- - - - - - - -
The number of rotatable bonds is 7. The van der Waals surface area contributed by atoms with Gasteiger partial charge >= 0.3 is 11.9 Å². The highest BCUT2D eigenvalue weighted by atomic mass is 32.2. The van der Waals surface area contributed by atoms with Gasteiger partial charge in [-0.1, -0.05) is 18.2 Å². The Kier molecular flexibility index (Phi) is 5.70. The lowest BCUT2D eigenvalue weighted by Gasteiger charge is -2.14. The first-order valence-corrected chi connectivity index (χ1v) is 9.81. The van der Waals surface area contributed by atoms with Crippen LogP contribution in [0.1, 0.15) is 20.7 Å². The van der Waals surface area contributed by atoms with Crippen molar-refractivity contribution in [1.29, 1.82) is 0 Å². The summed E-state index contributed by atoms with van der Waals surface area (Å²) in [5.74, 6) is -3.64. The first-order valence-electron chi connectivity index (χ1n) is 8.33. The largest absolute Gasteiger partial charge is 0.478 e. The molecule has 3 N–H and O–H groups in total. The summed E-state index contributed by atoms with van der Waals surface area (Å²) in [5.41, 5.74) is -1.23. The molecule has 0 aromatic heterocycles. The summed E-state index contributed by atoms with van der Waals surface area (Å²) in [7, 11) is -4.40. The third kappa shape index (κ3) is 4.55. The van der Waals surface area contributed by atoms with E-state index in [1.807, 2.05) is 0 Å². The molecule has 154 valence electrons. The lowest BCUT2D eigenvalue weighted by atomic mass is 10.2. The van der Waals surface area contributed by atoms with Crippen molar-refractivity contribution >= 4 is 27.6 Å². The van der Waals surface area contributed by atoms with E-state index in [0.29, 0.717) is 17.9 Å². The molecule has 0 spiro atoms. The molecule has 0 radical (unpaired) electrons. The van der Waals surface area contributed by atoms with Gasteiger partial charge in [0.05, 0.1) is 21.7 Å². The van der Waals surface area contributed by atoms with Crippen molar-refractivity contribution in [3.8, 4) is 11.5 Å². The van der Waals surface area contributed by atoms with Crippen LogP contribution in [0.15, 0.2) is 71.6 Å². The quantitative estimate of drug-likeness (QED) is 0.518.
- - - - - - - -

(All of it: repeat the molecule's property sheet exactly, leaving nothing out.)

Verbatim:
The number of rotatable bonds is 7. The van der Waals surface area contributed by atoms with Gasteiger partial charge >= 0.3 is 11.9 Å². The highest BCUT2D eigenvalue weighted by atomic mass is 32.2. The van der Waals surface area contributed by atoms with Gasteiger partial charge in [-0.1, -0.05) is 18.2 Å². The Kier molecular flexibility index (Phi) is 5.70. The lowest BCUT2D eigenvalue weighted by Gasteiger charge is -2.14. The first-order valence-corrected chi connectivity index (χ1v) is 9.81. The van der Waals surface area contributed by atoms with Crippen LogP contribution in [0.1, 0.15) is 20.7 Å². The van der Waals surface area contributed by atoms with Crippen molar-refractivity contribution in [1.29, 1.82) is 0 Å². The summed E-state index contributed by atoms with van der Waals surface area (Å²) in [5.74, 6) is -3.64. The first-order valence-electron chi connectivity index (χ1n) is 8.33. The largest absolute Gasteiger partial charge is 0.478 e. The molecule has 3 N–H and O–H groups in total. The summed E-state index contributed by atoms with van der Waals surface area (Å²) in [5.41, 5.74) is -1.23. The molecule has 0 aromatic heterocycles. The summed E-state index contributed by atoms with van der Waals surface area (Å²) in [7, 11) is -4.40. The third kappa shape index (κ3) is 4.55. The van der Waals surface area contributed by atoms with E-state index in [1.807, 2.05) is 0 Å². The molecule has 154 valence electrons. The lowest BCUT2D eigenvalue weighted by atomic mass is 10.2. The van der Waals surface area contributed by atoms with Crippen molar-refractivity contribution >= 4 is 27.6 Å². The van der Waals surface area contributed by atoms with E-state index in [0.29, 0.717) is 17.9 Å². The molecule has 0 spiro atoms. The molecule has 0 radical (unpaired) electrons. The van der Waals surface area contributed by atoms with Gasteiger partial charge in [0.05, 0.1) is 21.7 Å². The van der Waals surface area contributed by atoms with Crippen molar-refractivity contribution in [3.8, 4) is 11.5 Å². The van der Waals surface area contributed by atoms with Crippen LogP contribution in [0.15, 0.2) is 71.6 Å². The quantitative estimate of drug-likeness (QED) is 0.518.